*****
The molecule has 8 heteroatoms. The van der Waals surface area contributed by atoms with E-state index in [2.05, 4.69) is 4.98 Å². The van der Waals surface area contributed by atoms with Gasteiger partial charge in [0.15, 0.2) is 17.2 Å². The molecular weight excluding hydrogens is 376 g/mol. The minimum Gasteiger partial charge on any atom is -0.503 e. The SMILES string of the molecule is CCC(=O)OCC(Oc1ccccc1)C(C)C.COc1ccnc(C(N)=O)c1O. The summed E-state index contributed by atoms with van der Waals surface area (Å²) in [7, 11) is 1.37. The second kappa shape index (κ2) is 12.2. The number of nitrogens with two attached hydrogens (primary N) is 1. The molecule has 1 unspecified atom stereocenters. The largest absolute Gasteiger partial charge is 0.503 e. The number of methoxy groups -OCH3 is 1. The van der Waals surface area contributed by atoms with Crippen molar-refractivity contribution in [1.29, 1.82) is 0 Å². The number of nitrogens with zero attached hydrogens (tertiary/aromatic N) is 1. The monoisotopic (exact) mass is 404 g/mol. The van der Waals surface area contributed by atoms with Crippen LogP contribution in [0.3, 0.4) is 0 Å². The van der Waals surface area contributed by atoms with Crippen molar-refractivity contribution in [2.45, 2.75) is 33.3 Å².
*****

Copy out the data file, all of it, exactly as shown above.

The molecule has 8 heteroatoms. The van der Waals surface area contributed by atoms with E-state index in [2.05, 4.69) is 4.98 Å². The van der Waals surface area contributed by atoms with Gasteiger partial charge in [0.15, 0.2) is 17.2 Å². The molecular weight excluding hydrogens is 376 g/mol. The minimum Gasteiger partial charge on any atom is -0.503 e. The SMILES string of the molecule is CCC(=O)OCC(Oc1ccccc1)C(C)C.COc1ccnc(C(N)=O)c1O. The summed E-state index contributed by atoms with van der Waals surface area (Å²) in [7, 11) is 1.37. The second kappa shape index (κ2) is 12.2. The number of nitrogens with two attached hydrogens (primary N) is 1. The molecule has 1 unspecified atom stereocenters. The largest absolute Gasteiger partial charge is 0.503 e. The number of methoxy groups -OCH3 is 1. The van der Waals surface area contributed by atoms with Crippen molar-refractivity contribution in [1.29, 1.82) is 0 Å². The number of nitrogens with zero attached hydrogens (tertiary/aromatic N) is 1. The monoisotopic (exact) mass is 404 g/mol. The van der Waals surface area contributed by atoms with Crippen LogP contribution in [0.3, 0.4) is 0 Å². The van der Waals surface area contributed by atoms with Crippen molar-refractivity contribution in [2.45, 2.75) is 33.3 Å².